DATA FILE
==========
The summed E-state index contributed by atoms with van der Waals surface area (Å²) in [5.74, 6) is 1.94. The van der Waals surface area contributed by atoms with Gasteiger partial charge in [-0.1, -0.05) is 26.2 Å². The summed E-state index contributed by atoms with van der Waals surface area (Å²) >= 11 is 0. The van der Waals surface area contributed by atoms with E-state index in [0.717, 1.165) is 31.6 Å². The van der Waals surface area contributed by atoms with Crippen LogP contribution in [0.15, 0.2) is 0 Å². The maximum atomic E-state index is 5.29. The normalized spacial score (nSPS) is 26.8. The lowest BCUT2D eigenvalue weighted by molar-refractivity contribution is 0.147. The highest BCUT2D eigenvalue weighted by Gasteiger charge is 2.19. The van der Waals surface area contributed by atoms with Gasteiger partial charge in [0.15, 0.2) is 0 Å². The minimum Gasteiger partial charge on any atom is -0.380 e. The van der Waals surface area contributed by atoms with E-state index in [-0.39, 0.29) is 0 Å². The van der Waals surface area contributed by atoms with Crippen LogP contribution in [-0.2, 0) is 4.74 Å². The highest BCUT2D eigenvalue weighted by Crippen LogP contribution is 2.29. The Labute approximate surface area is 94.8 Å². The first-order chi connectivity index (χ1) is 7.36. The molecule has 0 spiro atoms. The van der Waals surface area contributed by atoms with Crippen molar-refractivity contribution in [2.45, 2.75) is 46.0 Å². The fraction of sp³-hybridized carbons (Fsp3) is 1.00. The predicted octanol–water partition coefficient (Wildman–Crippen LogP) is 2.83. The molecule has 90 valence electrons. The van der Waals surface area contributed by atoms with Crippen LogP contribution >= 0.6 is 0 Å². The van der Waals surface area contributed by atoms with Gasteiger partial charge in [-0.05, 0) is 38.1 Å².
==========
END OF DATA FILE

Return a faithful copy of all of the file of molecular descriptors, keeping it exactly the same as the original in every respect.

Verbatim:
The summed E-state index contributed by atoms with van der Waals surface area (Å²) in [5.74, 6) is 1.94. The van der Waals surface area contributed by atoms with Gasteiger partial charge in [-0.1, -0.05) is 26.2 Å². The summed E-state index contributed by atoms with van der Waals surface area (Å²) >= 11 is 0. The van der Waals surface area contributed by atoms with E-state index in [0.717, 1.165) is 31.6 Å². The van der Waals surface area contributed by atoms with Crippen LogP contribution in [0.15, 0.2) is 0 Å². The maximum atomic E-state index is 5.29. The normalized spacial score (nSPS) is 26.8. The lowest BCUT2D eigenvalue weighted by molar-refractivity contribution is 0.147. The highest BCUT2D eigenvalue weighted by Gasteiger charge is 2.19. The van der Waals surface area contributed by atoms with Gasteiger partial charge in [0.15, 0.2) is 0 Å². The minimum Gasteiger partial charge on any atom is -0.380 e. The van der Waals surface area contributed by atoms with E-state index in [-0.39, 0.29) is 0 Å². The van der Waals surface area contributed by atoms with Crippen LogP contribution in [-0.2, 0) is 4.74 Å². The highest BCUT2D eigenvalue weighted by Crippen LogP contribution is 2.29. The Labute approximate surface area is 94.8 Å². The first-order chi connectivity index (χ1) is 7.36. The molecule has 0 spiro atoms. The van der Waals surface area contributed by atoms with Crippen molar-refractivity contribution in [2.45, 2.75) is 46.0 Å². The fraction of sp³-hybridized carbons (Fsp3) is 1.00. The predicted octanol–water partition coefficient (Wildman–Crippen LogP) is 2.83. The molecule has 90 valence electrons. The van der Waals surface area contributed by atoms with Crippen LogP contribution >= 0.6 is 0 Å². The van der Waals surface area contributed by atoms with Gasteiger partial charge in [-0.05, 0) is 38.1 Å².